Abbatial Election at New Melleray
Monday, July 29, 2013 - 11:09

Following the retirement of Dom Brendan Freeman, who has served as abbot since 1984, the monks of New Melleray Abbey will elect a new abbot on August 3.


Junior Directors' Meeting
Thursday, July 18, 2013 - 09:45

The junior directors, those monks and nuns who oversee the continuing formation of those who have made simple profession, met at Gethsemani Abbey from June 10 thorug June 17. Eleven communities were represented.

They shared ideas about their work by reflecting together on a recent book by Michael Casey, OCSO.

July 11: Feast of St. Benedict
Wednesday, July 10, 2013 - 16:13

The Cistercian Order of the Strict Observance has its origin in that monastic tradition of evangelical life that found expression in the Rule for Monasteries of Saint Benedict of Nursia. The founders of Cîteaux gave this tradition a particular form and the monasteries of the Strict Observance strongly defended certain of its principles. In 1892 the three congregations of the Strict Observance combined to form a single order, now called the Cistercian Order of the Strict Observance.

This Order is a monastic institute wholly ordered to contemplation. The nuns / monks dedicate themselves to the worship of God in a hidden life within the monastery under the Rule of St Benedict


Maggie Ross on Santa Rita Abbey
Monday, July 8, 2013 - 07:15

Maggie Ross has this on her blog Voice in the Wilderness:

To recognize our own emptiness so as to receive the gift of wisdom: this is the task entrusted to the theologian. It is to be like the nuns at Santa Rita Abbey who wait in quiet—just standing there in choir doing nothing—anticipating the ringing of the bell that summons to psalmody.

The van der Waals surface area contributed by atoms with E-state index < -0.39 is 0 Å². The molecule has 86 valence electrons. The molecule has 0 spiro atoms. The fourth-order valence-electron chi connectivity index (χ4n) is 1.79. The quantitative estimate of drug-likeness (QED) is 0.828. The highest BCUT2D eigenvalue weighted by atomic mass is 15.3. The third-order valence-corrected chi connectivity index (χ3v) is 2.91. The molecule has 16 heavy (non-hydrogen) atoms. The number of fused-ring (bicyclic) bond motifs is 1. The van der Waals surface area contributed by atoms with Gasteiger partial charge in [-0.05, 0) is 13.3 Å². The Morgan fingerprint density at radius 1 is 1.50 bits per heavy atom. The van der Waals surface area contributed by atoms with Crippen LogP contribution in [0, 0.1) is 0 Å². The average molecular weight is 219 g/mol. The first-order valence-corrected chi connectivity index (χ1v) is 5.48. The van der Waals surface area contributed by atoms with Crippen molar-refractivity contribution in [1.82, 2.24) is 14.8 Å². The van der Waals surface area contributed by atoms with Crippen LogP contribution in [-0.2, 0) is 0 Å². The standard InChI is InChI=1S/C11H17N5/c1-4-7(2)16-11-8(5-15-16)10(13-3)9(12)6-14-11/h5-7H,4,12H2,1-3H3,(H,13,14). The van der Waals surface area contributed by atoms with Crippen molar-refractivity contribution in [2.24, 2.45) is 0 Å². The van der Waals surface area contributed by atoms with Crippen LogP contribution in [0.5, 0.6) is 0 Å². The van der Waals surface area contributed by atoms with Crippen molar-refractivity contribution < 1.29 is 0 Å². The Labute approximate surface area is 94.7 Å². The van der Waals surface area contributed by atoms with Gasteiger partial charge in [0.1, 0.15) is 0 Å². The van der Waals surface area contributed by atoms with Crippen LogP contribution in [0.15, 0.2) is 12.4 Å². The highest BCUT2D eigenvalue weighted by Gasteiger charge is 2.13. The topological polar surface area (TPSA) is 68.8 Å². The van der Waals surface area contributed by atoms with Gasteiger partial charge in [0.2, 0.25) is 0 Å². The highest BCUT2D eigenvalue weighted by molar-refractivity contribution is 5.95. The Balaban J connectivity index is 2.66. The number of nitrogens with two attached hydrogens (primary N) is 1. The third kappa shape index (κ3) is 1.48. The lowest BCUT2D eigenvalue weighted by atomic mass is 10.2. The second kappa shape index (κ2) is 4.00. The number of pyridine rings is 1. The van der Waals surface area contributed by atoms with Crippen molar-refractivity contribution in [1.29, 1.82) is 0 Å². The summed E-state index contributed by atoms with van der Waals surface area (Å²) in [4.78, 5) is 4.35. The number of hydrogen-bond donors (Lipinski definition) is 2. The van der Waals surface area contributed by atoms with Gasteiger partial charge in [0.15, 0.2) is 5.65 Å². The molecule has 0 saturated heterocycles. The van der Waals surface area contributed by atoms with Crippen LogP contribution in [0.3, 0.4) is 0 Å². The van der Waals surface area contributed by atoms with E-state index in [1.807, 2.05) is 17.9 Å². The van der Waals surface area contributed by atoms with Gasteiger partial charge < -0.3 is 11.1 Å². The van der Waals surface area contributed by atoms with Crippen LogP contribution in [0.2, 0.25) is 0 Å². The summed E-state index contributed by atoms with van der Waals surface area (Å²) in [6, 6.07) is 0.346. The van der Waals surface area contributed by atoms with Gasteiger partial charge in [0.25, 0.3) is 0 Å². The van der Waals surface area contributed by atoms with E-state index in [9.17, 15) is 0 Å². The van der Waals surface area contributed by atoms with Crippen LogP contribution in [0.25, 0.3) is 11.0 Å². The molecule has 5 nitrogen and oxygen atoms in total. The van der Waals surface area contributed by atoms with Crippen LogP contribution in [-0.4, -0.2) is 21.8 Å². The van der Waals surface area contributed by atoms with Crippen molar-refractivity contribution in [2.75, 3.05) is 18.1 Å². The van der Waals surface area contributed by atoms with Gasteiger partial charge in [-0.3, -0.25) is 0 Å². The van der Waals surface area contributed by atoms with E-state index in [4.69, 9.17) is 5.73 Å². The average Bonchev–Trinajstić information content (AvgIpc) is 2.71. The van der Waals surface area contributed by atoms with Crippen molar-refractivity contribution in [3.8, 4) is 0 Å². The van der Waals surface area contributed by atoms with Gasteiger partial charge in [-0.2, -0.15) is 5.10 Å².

God does not fill in the gaps where human reason fails. Nor does God like a divine Superman vanquish intolerable suffering. God does not erase human longing and want, but is present amidst it. There is in us a wide open space—a gap—from which we dare to speak the question "Who is God?" In the very asking we are making room for some small manifestation of who God is. Whatever answer may come it too must remain unsaid so that we might make a space fitting for the silence that is the contemplative's home and the theologian's workplace.

Like the Cistercian contemplative life, theology is a discipline of learning how to see, how to read, how to recognize the presence of God amidst our own brokenness and weakness as the region not only of wound but of wisdom, a wisdom that is to become in us a balm for the wounds of the world. At the conclusion of Lauds on my last morning at Santa Rita, the Prioress brought us into the Our Father with these words: "Father of peace, increase in us your peace so that we might be peace in the world for which we live." Words to live by even as we give testimony to unsaying with the one and only life we have to live.  — Michael Downey

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